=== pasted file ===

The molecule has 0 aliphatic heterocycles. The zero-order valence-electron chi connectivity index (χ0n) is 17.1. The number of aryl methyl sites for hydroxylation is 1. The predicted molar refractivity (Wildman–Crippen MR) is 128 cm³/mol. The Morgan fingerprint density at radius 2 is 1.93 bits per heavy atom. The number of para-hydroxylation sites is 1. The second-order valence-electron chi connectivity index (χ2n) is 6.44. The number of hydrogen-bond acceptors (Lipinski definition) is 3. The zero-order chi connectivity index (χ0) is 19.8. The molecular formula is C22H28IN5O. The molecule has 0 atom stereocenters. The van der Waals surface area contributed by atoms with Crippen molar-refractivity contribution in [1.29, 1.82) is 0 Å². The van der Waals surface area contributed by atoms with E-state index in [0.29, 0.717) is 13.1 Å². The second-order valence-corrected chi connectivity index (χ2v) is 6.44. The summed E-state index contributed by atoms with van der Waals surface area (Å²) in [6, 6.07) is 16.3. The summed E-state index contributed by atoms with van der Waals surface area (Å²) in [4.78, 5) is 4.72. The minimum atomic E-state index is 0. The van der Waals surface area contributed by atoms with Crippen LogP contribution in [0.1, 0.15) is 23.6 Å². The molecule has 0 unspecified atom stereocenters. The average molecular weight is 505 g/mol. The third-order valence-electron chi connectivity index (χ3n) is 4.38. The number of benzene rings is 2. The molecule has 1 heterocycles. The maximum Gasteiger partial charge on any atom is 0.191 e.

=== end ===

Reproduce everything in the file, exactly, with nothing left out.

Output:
The molecule has 0 aliphatic heterocycles. The zero-order valence-electron chi connectivity index (χ0n) is 17.1. The number of aryl methyl sites for hydroxylation is 1. The predicted molar refractivity (Wildman–Crippen MR) is 128 cm³/mol. The Morgan fingerprint density at radius 2 is 1.93 bits per heavy atom. The number of para-hydroxylation sites is 1. The second-order valence-electron chi connectivity index (χ2n) is 6.44. The number of hydrogen-bond acceptors (Lipinski definition) is 3. The zero-order chi connectivity index (χ0) is 19.8. The molecular formula is C22H28IN5O. The molecule has 0 atom stereocenters. The van der Waals surface area contributed by atoms with Crippen molar-refractivity contribution in [1.29, 1.82) is 0 Å². The van der Waals surface area contributed by atoms with E-state index in [0.29, 0.717) is 13.1 Å². The second-order valence-corrected chi connectivity index (χ2v) is 6.44. The summed E-state index contributed by atoms with van der Waals surface area (Å²) in [6, 6.07) is 16.3. The summed E-state index contributed by atoms with van der Waals surface area (Å²) in [4.78, 5) is 4.72. The minimum atomic E-state index is 0. The van der Waals surface area contributed by atoms with Crippen LogP contribution in [0.1, 0.15) is 23.6 Å². The molecule has 0 unspecified atom stereocenters. The average molecular weight is 505 g/mol. The third-order valence-electron chi connectivity index (χ3n) is 4.38. The number of benzene rings is 2. The molecule has 1 heterocycles. The maximum Gasteiger partial charge on any atom is 0.191 e.